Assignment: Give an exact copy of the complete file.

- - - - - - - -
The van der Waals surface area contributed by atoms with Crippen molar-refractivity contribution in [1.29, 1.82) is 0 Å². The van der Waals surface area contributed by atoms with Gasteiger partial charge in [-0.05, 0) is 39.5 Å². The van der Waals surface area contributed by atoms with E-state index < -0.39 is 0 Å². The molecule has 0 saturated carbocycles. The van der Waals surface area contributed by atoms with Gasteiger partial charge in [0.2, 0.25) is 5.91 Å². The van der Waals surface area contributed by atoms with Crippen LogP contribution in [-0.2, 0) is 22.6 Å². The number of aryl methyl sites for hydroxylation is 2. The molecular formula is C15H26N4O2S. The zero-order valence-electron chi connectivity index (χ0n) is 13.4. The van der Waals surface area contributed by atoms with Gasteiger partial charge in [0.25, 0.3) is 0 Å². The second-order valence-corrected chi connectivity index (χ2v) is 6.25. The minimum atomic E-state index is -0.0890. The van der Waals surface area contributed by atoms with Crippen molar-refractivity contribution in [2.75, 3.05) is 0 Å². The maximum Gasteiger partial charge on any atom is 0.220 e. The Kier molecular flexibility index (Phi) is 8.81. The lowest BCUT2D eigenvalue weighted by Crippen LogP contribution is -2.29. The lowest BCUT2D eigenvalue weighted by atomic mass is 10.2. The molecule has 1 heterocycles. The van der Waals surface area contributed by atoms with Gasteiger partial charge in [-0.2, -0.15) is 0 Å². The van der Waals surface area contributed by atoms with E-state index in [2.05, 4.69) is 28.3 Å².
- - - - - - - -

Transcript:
The van der Waals surface area contributed by atoms with Crippen molar-refractivity contribution in [1.29, 1.82) is 0 Å². The van der Waals surface area contributed by atoms with Gasteiger partial charge in [-0.05, 0) is 39.5 Å². The van der Waals surface area contributed by atoms with E-state index < -0.39 is 0 Å². The molecule has 0 saturated carbocycles. The van der Waals surface area contributed by atoms with Gasteiger partial charge in [0.2, 0.25) is 5.91 Å². The van der Waals surface area contributed by atoms with Crippen LogP contribution in [-0.2, 0) is 22.6 Å². The number of aryl methyl sites for hydroxylation is 2. The molecular formula is C15H26N4O2S. The zero-order valence-electron chi connectivity index (χ0n) is 13.4. The van der Waals surface area contributed by atoms with Gasteiger partial charge in [0.25, 0.3) is 0 Å². The second-order valence-corrected chi connectivity index (χ2v) is 6.25. The minimum atomic E-state index is -0.0890. The van der Waals surface area contributed by atoms with Crippen molar-refractivity contribution in [2.75, 3.05) is 0 Å². The maximum Gasteiger partial charge on any atom is 0.220 e. The Kier molecular flexibility index (Phi) is 8.81. The lowest BCUT2D eigenvalue weighted by Crippen LogP contribution is -2.29. The lowest BCUT2D eigenvalue weighted by atomic mass is 10.2. The molecule has 1 heterocycles. The van der Waals surface area contributed by atoms with Gasteiger partial charge in [-0.2, -0.15) is 0 Å². The van der Waals surface area contributed by atoms with E-state index in [2.05, 4.69) is 28.3 Å².